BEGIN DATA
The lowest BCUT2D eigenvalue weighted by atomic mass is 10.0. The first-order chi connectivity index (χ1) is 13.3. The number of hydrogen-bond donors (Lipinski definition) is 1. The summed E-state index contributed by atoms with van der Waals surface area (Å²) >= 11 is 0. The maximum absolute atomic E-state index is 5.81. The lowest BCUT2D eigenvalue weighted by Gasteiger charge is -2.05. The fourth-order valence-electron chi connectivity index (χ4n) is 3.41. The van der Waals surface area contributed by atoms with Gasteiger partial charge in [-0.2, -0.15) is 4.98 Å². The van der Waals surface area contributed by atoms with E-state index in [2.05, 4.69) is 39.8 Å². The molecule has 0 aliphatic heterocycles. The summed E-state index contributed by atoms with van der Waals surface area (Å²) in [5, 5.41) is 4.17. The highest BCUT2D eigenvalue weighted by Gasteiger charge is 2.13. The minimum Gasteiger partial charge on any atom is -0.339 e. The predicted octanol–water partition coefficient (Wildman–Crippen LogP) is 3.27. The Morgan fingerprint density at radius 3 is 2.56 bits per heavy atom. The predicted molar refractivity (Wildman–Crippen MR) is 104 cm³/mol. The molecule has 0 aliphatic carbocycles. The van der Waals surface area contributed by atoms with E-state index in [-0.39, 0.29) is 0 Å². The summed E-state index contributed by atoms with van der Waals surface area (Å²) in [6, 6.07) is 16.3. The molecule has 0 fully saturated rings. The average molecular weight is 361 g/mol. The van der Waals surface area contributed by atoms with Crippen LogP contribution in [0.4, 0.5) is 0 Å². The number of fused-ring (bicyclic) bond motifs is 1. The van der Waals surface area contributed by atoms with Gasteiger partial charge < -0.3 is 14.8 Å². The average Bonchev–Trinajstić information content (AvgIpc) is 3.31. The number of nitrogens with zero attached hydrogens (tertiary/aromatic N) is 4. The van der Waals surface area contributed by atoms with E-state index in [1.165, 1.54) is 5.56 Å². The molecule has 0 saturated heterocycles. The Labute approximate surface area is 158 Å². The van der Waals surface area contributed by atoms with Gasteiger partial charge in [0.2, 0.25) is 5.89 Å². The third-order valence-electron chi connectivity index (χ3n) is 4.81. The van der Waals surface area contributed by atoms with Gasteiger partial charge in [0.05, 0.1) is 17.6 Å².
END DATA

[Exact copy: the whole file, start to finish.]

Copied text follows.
The lowest BCUT2D eigenvalue weighted by atomic mass is 10.0. The first-order chi connectivity index (χ1) is 13.3. The number of hydrogen-bond donors (Lipinski definition) is 1. The summed E-state index contributed by atoms with van der Waals surface area (Å²) >= 11 is 0. The maximum absolute atomic E-state index is 5.81. The lowest BCUT2D eigenvalue weighted by Gasteiger charge is -2.05. The fourth-order valence-electron chi connectivity index (χ4n) is 3.41. The van der Waals surface area contributed by atoms with Gasteiger partial charge in [-0.2, -0.15) is 4.98 Å². The van der Waals surface area contributed by atoms with E-state index in [2.05, 4.69) is 39.8 Å². The molecule has 0 aliphatic heterocycles. The summed E-state index contributed by atoms with van der Waals surface area (Å²) in [5, 5.41) is 4.17. The highest BCUT2D eigenvalue weighted by Gasteiger charge is 2.13. The minimum Gasteiger partial charge on any atom is -0.339 e. The predicted octanol–water partition coefficient (Wildman–Crippen LogP) is 3.27. The Morgan fingerprint density at radius 3 is 2.56 bits per heavy atom. The predicted molar refractivity (Wildman–Crippen MR) is 104 cm³/mol. The molecule has 0 aliphatic carbocycles. The van der Waals surface area contributed by atoms with E-state index in [-0.39, 0.29) is 0 Å². The summed E-state index contributed by atoms with van der Waals surface area (Å²) in [6, 6.07) is 16.3. The molecule has 0 fully saturated rings. The average molecular weight is 361 g/mol. The van der Waals surface area contributed by atoms with Crippen LogP contribution in [0.4, 0.5) is 0 Å². The number of fused-ring (bicyclic) bond motifs is 1. The van der Waals surface area contributed by atoms with Gasteiger partial charge < -0.3 is 14.8 Å². The average Bonchev–Trinajstić information content (AvgIpc) is 3.31. The number of nitrogens with zero attached hydrogens (tertiary/aromatic N) is 4. The van der Waals surface area contributed by atoms with E-state index in [1.165, 1.54) is 5.56 Å². The molecule has 0 saturated heterocycles. The Labute approximate surface area is 158 Å². The van der Waals surface area contributed by atoms with Gasteiger partial charge in [0.2, 0.25) is 5.89 Å². The third-order valence-electron chi connectivity index (χ3n) is 4.81. The van der Waals surface area contributed by atoms with Gasteiger partial charge in [0.05, 0.1) is 17.6 Å².